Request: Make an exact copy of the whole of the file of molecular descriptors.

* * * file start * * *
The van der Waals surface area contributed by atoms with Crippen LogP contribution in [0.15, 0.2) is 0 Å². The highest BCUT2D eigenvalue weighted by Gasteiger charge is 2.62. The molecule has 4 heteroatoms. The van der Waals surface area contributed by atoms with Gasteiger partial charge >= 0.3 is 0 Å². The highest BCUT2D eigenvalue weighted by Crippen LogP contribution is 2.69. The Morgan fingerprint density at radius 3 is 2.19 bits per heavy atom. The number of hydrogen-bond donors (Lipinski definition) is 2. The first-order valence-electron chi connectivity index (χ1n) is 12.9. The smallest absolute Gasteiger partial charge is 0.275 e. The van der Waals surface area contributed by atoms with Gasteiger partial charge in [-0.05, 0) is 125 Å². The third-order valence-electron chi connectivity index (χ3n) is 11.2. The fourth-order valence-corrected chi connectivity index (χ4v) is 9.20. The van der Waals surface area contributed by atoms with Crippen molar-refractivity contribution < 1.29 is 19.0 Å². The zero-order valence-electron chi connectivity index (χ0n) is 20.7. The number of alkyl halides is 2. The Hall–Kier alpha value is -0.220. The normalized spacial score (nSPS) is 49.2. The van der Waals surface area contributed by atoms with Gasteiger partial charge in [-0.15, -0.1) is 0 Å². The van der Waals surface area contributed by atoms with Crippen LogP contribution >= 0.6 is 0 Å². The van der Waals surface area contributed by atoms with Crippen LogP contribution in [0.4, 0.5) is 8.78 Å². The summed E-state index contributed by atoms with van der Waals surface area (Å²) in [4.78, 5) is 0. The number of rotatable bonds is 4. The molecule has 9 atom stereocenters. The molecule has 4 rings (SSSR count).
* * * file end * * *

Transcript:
The van der Waals surface area contributed by atoms with Crippen LogP contribution in [0.15, 0.2) is 0 Å². The highest BCUT2D eigenvalue weighted by Gasteiger charge is 2.62. The molecule has 4 heteroatoms. The van der Waals surface area contributed by atoms with Gasteiger partial charge >= 0.3 is 0 Å². The highest BCUT2D eigenvalue weighted by Crippen LogP contribution is 2.69. The Morgan fingerprint density at radius 3 is 2.19 bits per heavy atom. The number of hydrogen-bond donors (Lipinski definition) is 2. The first-order valence-electron chi connectivity index (χ1n) is 12.9. The smallest absolute Gasteiger partial charge is 0.275 e. The van der Waals surface area contributed by atoms with Gasteiger partial charge in [-0.05, 0) is 125 Å². The third-order valence-electron chi connectivity index (χ3n) is 11.2. The fourth-order valence-corrected chi connectivity index (χ4v) is 9.20. The van der Waals surface area contributed by atoms with Crippen molar-refractivity contribution < 1.29 is 19.0 Å². The zero-order valence-electron chi connectivity index (χ0n) is 20.7. The number of alkyl halides is 2. The Hall–Kier alpha value is -0.220. The normalized spacial score (nSPS) is 49.2. The van der Waals surface area contributed by atoms with Gasteiger partial charge in [-0.15, -0.1) is 0 Å². The van der Waals surface area contributed by atoms with Crippen LogP contribution >= 0.6 is 0 Å². The van der Waals surface area contributed by atoms with Crippen LogP contribution in [0.4, 0.5) is 8.78 Å². The summed E-state index contributed by atoms with van der Waals surface area (Å²) in [4.78, 5) is 0. The number of rotatable bonds is 4. The molecule has 9 atom stereocenters. The molecule has 4 rings (SSSR count).